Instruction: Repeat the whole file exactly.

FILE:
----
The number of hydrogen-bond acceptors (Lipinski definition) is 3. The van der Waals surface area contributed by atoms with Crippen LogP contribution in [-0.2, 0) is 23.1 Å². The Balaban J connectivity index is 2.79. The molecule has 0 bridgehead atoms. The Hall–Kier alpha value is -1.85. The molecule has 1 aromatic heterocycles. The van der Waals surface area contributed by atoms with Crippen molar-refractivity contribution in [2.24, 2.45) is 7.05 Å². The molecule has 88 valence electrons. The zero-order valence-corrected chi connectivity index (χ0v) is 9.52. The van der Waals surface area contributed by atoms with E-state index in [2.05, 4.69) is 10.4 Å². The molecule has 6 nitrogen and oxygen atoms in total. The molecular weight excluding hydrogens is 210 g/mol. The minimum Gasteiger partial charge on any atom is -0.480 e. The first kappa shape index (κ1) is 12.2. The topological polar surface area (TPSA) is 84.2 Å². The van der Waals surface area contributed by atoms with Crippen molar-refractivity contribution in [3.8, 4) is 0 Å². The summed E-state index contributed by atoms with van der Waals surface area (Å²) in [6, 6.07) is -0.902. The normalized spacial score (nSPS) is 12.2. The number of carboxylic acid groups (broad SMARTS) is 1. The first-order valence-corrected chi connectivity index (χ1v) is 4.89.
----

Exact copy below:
The number of hydrogen-bond acceptors (Lipinski definition) is 3. The van der Waals surface area contributed by atoms with Crippen LogP contribution in [-0.2, 0) is 23.1 Å². The Balaban J connectivity index is 2.79. The molecule has 0 bridgehead atoms. The Hall–Kier alpha value is -1.85. The molecule has 1 aromatic heterocycles. The van der Waals surface area contributed by atoms with Crippen molar-refractivity contribution in [2.24, 2.45) is 7.05 Å². The molecule has 88 valence electrons. The zero-order valence-corrected chi connectivity index (χ0v) is 9.52. The van der Waals surface area contributed by atoms with E-state index in [2.05, 4.69) is 10.4 Å². The molecule has 6 nitrogen and oxygen atoms in total. The molecular weight excluding hydrogens is 210 g/mol. The minimum Gasteiger partial charge on any atom is -0.480 e. The first kappa shape index (κ1) is 12.2. The topological polar surface area (TPSA) is 84.2 Å². The van der Waals surface area contributed by atoms with Crippen molar-refractivity contribution in [3.8, 4) is 0 Å². The summed E-state index contributed by atoms with van der Waals surface area (Å²) in [6, 6.07) is -0.902. The normalized spacial score (nSPS) is 12.2. The number of carboxylic acid groups (broad SMARTS) is 1. The first-order valence-corrected chi connectivity index (χ1v) is 4.89.